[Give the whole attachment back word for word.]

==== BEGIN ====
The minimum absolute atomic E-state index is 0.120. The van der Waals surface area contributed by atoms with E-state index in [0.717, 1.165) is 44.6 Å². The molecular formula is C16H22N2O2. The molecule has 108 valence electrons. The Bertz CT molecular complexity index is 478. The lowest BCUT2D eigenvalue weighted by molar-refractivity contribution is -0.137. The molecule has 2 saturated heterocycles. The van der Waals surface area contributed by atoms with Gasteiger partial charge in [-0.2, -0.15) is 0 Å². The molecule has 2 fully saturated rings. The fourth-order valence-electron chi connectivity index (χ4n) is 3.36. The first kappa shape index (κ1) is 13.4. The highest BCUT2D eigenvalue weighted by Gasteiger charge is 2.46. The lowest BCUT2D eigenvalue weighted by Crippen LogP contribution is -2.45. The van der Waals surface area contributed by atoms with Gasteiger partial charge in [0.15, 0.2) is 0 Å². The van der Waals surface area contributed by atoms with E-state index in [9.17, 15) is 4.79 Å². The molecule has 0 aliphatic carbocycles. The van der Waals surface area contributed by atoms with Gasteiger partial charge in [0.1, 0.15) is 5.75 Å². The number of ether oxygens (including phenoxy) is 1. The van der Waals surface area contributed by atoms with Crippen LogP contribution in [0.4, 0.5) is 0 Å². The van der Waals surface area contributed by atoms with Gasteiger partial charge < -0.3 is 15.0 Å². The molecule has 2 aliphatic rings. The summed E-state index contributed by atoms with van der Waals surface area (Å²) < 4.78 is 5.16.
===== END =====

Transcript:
The minimum absolute atomic E-state index is 0.120. The van der Waals surface area contributed by atoms with E-state index in [0.717, 1.165) is 44.6 Å². The molecular formula is C16H22N2O2. The molecule has 108 valence electrons. The Bertz CT molecular complexity index is 478. The lowest BCUT2D eigenvalue weighted by molar-refractivity contribution is -0.137. The molecule has 2 saturated heterocycles. The van der Waals surface area contributed by atoms with Gasteiger partial charge in [-0.2, -0.15) is 0 Å². The molecule has 2 fully saturated rings. The fourth-order valence-electron chi connectivity index (χ4n) is 3.36. The first kappa shape index (κ1) is 13.4. The highest BCUT2D eigenvalue weighted by Gasteiger charge is 2.46. The lowest BCUT2D eigenvalue weighted by Crippen LogP contribution is -2.45. The van der Waals surface area contributed by atoms with Gasteiger partial charge in [0.15, 0.2) is 0 Å². The van der Waals surface area contributed by atoms with E-state index in [9.17, 15) is 4.79 Å². The molecule has 0 aliphatic carbocycles. The van der Waals surface area contributed by atoms with Gasteiger partial charge in [0.1, 0.15) is 5.75 Å². The number of ether oxygens (including phenoxy) is 1. The van der Waals surface area contributed by atoms with Crippen LogP contribution in [0.4, 0.5) is 0 Å². The van der Waals surface area contributed by atoms with Gasteiger partial charge < -0.3 is 15.0 Å². The molecule has 2 aliphatic rings. The summed E-state index contributed by atoms with van der Waals surface area (Å²) < 4.78 is 5.16.